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Gas Turbines: Cycle Innovations

An Integrated Approach for the Multidisciplinary Design of Optimum Rotorcraft Operations

[+] Author and Article Information
Ioannis Goulos

Department of Power & Propulsion  Cranfield University, Bedfordshire MK43 0AL, UKi.goulos@cranfield.ac.uk

Vassilios Pachidis

Department of Power & Propulsion  Cranfield University, Bedfordshire MK43 0AL, UKv.pachidis@cranfield.ac.uk

Roberto d’Ippolito

 NOESIS Solutions, Gaston Geenslaan, 11, B4, 3001 Leuven, BEroberto.dippolito@noesissolutions.com

Jos Stevens

 National Aerospace Laboratory NLR, Anthony Fokkerweg 2, 1059 CM Amsterdam, NLJos.Stevens@nlr.nl

Chrissy Smith

 AgustaWestland, Westland Works, Lysander Road, Yeovil BA20 2YB, UKChrissy.Smith@agustawestland.com

J. Eng. Gas Turbines Power 134(9), 091701 (Jul 18, 2012) (10 pages) doi:10.1115/1.4006982 History: Received June 16, 2012; Revised June 18, 2012; Published July 17, 2012; Online July 18, 2012

This work focuses on the development and application of a generic methodology targeting the design of optimum rotorcraft operations in terms of fuel burn, gaseous emissions, and ground noise impact. An integrated tool capable of estimating the performance and emitted noise of any defined rotorcraft configuration within any designated mission has been deployed. A comprehensive and cost-effective optimization strategy has been structured. The methodology has been applied to two generic, baseline missions representative of current rotorcraft operations. Optimally designed operations for fuel burn, gaseous emissions, and ground noise impact have been obtained. A comparative evaluation has been waged between the acquired optimum designs. The respective trade-off arising from the incorporation of flight paths optimized for different objectives has been quantified. Pareto front derived models for fuel burn and emitted noise have been structured for each mission. The Pareto models have been subsequently deployed for the design of operations optimized in a multidisciplinary manner. The results have shown that the proposed methodology is promising with regards to achieving simultaneous reduction in fuel burn, gaseous emissions, and ground noise impact for any defined mission. The obtainable reductions are found to be dependent on the designated mission. Finally, the potential to design optimum operations in a multidisciplinary fashion using only a single design criterion is demonstrated.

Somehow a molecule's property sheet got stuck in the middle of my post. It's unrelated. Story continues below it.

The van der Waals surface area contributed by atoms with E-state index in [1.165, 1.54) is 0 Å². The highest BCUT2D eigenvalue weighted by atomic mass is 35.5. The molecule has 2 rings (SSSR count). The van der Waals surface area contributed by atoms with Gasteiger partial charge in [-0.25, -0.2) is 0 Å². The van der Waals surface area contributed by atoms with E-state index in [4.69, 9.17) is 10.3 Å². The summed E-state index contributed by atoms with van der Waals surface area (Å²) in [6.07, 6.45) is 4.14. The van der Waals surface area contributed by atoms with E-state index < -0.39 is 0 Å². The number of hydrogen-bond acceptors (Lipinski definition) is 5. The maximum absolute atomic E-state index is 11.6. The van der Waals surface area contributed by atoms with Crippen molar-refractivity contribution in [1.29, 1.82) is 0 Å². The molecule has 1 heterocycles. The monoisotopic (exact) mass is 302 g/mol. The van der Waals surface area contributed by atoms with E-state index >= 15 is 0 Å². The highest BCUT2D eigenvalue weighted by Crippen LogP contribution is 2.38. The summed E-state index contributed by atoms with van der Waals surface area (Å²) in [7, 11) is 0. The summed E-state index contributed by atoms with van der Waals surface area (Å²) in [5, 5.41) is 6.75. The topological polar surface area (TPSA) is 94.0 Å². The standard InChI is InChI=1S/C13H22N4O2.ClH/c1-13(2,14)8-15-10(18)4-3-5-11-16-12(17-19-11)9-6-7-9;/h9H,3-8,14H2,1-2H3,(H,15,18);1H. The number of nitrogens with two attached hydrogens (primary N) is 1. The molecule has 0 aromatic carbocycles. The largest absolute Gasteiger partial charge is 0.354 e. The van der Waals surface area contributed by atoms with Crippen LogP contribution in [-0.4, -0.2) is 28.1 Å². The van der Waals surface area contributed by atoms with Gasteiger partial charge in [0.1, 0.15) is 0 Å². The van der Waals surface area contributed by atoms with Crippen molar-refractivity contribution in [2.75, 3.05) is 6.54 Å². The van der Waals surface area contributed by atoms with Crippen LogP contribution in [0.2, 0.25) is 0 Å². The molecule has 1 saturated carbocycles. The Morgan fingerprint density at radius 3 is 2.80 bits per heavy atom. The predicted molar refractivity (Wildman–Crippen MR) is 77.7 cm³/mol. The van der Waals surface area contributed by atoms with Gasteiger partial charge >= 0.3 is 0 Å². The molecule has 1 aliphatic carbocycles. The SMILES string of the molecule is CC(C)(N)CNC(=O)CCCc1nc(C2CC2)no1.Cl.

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Copyright © 2012 by American Society of Mechanical Engineers
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Figures

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Figure 1

Integrated tool architecture

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Figure 2

Baseline missions EPNL noise contours: (a) police mission, (b) passenger mission

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Figure 3

Route specification range of variables: (a) police mission, (b) passenger mission

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Figure 4

Optimum/baseline flight paths comparison—police mission: (a) altitude, (b) airspeed

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Figure 5

Optimum/baseline flight paths comparison—passenger mission: (a) altitude, (b) airspeed

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Figure 6

EPNL optimized missions noise contours: (a) police mission, (b) passenger mission

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Figure 7

Pareto fronts for fuel burn and EPNL: (a) police mission, (b) passenger mission

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Figure 8

Fuel burn—EPNL optimized mission noise contours: (a) police mission, (b) passenger mission

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